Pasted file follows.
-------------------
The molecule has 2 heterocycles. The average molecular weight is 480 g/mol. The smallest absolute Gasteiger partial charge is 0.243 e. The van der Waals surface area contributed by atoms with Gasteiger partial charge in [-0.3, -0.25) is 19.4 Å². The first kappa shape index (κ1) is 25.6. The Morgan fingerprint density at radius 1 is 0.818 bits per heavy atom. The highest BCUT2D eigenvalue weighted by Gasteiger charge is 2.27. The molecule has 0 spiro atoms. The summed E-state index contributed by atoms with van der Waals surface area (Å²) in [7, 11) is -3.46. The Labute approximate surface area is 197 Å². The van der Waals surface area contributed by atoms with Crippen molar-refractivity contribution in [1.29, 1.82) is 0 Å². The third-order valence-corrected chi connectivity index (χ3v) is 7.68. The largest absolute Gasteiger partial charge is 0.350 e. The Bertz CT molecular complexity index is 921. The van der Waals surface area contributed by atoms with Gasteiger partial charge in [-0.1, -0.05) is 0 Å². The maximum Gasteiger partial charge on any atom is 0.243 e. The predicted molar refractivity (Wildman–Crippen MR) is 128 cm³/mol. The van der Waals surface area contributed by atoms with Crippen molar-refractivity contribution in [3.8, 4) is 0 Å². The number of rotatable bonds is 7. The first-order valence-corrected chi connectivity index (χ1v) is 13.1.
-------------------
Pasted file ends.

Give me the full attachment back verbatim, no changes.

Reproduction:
The molecule has 2 heterocycles. The average molecular weight is 480 g/mol. The smallest absolute Gasteiger partial charge is 0.243 e. The van der Waals surface area contributed by atoms with Gasteiger partial charge in [-0.3, -0.25) is 19.4 Å². The first kappa shape index (κ1) is 25.6. The Morgan fingerprint density at radius 1 is 0.818 bits per heavy atom. The highest BCUT2D eigenvalue weighted by Gasteiger charge is 2.27. The molecule has 0 spiro atoms. The summed E-state index contributed by atoms with van der Waals surface area (Å²) in [7, 11) is -3.46. The Labute approximate surface area is 197 Å². The van der Waals surface area contributed by atoms with Crippen molar-refractivity contribution in [1.29, 1.82) is 0 Å². The third-order valence-corrected chi connectivity index (χ3v) is 7.68. The largest absolute Gasteiger partial charge is 0.350 e. The Bertz CT molecular complexity index is 921. The van der Waals surface area contributed by atoms with Gasteiger partial charge in [-0.1, -0.05) is 0 Å². The maximum Gasteiger partial charge on any atom is 0.243 e. The predicted molar refractivity (Wildman–Crippen MR) is 128 cm³/mol. The van der Waals surface area contributed by atoms with Crippen molar-refractivity contribution in [3.8, 4) is 0 Å². The number of rotatable bonds is 7. The first-order valence-corrected chi connectivity index (χ1v) is 13.1.